Trade agreement plans do not include iPod frisking

Out-Law News | 17 Jul 2008 | 9:03 am | 2 min. read

A feared trade agreement between the world's richest countries that opponents claimed would allow for the examining and impounding of iPods at airports is unlikely to result in such activities.

When the G8 group of nations met last week one of the topics it discussed was intellectual property and the setting up of the Anti Counterfeiting Trade Agreement (ACTA), a multinational agreement on combating intellectual property (IP) offences.

A short, vague document leaked last year led digital rights campaigners to warn that ACTA could push for national laws giving border guards the power to search people's property, including computers and MP3 players, for copyright-infringing material.

But a document published by the G8 contains no indication of such a policy, talking instead of ways to bolster "an efficient and well-functioning IP system".

The G8 document discussed the role of customs officials, but it focused on greater information sharing to help track and catch infringers.

"We commit ourselves to strengthening cooperation and coordination among customs and border enforcement administrations through facilitation of information sharing," said the document. "We have identified two principle areas for further progress: the exchange of data among G8 members through appropriate mutual assistance provisions … and the elaboration of a rapid alert system to exchange data on a more informal basis."

The document made clear that information sharing was intended to help in the fight against major infringers who moved large quantities of goods around.

"Bilateral sharing of data related to specific traders will enable G8 members to identify high-risk cargos consisting of counterfeit and pirated goods more effectively," it said. "Mindful that such information sharing requires a legal framework in accordance with the legal constraints posed by the national laws of each G8 member, customs and border enforcement authorities of the G8 will, where appropriate, complete mutual assistance agreements to establish such legal framework for bilateral information exchange."

Reports leading up to the G8 meetings last week claimed that the Agreement was on the verge of being signed, but the G8 nations only plan to have completed negotiations by end of 2008, with implementation taking longer.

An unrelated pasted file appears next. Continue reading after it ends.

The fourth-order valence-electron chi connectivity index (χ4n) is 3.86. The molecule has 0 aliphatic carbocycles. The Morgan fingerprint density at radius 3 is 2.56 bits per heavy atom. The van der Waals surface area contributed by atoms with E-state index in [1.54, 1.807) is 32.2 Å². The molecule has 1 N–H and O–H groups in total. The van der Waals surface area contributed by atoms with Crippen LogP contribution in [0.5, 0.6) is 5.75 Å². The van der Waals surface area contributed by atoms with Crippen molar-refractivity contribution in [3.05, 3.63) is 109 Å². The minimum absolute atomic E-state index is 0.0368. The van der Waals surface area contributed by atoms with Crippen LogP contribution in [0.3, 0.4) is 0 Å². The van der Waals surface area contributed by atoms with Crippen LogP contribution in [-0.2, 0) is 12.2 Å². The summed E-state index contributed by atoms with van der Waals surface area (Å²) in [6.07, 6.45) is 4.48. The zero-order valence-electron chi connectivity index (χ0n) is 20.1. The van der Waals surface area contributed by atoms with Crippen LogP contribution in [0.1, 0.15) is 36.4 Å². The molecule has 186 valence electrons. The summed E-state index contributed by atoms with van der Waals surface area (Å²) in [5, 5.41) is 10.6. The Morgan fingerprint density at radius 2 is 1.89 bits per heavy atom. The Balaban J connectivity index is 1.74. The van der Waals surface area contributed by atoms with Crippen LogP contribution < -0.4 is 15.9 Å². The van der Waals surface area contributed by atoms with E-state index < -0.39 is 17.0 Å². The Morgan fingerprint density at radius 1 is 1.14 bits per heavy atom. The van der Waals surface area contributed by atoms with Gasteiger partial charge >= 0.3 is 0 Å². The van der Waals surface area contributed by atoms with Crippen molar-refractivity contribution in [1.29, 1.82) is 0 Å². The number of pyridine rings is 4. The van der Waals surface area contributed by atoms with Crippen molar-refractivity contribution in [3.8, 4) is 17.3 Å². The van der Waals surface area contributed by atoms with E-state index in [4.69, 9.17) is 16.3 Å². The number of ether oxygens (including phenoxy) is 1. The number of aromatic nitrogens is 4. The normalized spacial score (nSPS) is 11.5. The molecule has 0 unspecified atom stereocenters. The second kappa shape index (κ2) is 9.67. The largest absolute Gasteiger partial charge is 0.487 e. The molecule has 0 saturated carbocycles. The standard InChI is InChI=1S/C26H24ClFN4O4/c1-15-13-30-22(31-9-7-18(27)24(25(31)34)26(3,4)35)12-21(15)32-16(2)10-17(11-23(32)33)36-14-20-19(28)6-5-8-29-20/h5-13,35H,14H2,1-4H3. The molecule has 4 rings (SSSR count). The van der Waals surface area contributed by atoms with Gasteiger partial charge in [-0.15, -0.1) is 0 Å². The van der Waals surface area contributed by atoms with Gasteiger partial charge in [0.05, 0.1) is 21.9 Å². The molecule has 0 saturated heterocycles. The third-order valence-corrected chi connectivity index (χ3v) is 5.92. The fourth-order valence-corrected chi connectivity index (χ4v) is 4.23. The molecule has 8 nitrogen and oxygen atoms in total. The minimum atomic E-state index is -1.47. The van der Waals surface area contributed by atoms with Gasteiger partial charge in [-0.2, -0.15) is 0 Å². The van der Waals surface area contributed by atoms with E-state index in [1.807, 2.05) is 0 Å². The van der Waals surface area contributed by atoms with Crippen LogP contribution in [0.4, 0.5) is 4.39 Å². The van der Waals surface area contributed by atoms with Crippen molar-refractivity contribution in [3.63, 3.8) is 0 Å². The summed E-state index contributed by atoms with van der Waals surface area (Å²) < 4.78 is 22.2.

Trade agreements like ACTA are usually conducted in secret until the nations involved have agreed the overall thrust of the plan. A previous G8 document appeared last year after it was leaked, prompting fears about what was being negotiated in secret.

The European Commission last year sought member states' permission to negotiate ACTA deals with countries outside of the G8 and World Trade Organisation groupings.

"The fact is that we don't know a great deal about ACTA," said Struan Robertson, a technology lawyer with Pinsent Masons and editor of OUT-LAW.COM. "Implementation could be years away. The documents that have appeared are not as scary as some reports would suggest. There has been speculation that ACTA will lead to airport security guards routinely frisking laptops and iPods for pirated files – but that sounds like scaremongering to me. Until we know the detail, though, it's all just speculation."

What could be potentially more controversial is the document's aim of further harmonising patent law across as many nations as possible. Patent law as it applies to technology and software in particular differs markedly between the US and Europe and between the UK and other parts of the EU.

"Not only does the lack of a harmonized international patent system hinder innovation, it also negatively impacts economic growth and development," the document says. "While discussions on substantive patent law harmonization at the international level have shown some divergences, in light of the ever growing importance of patents (and the corresponding increase in applications) in today’s knowledge based economy, the G8 reaffirms the need to support efforts for the early realization of international patent harmonization."

The document, though, is in many places simply a statement of broad aims. "Innovation is the process by which human ingenuity, enterprise and creativity crystallize to create new value-added and open up new frontiers of knowledge," it says. "It is the fountain in which our hope for future development and progress rests. An efficient and well-functioning IP system is critical for innovation and its activities to flourish."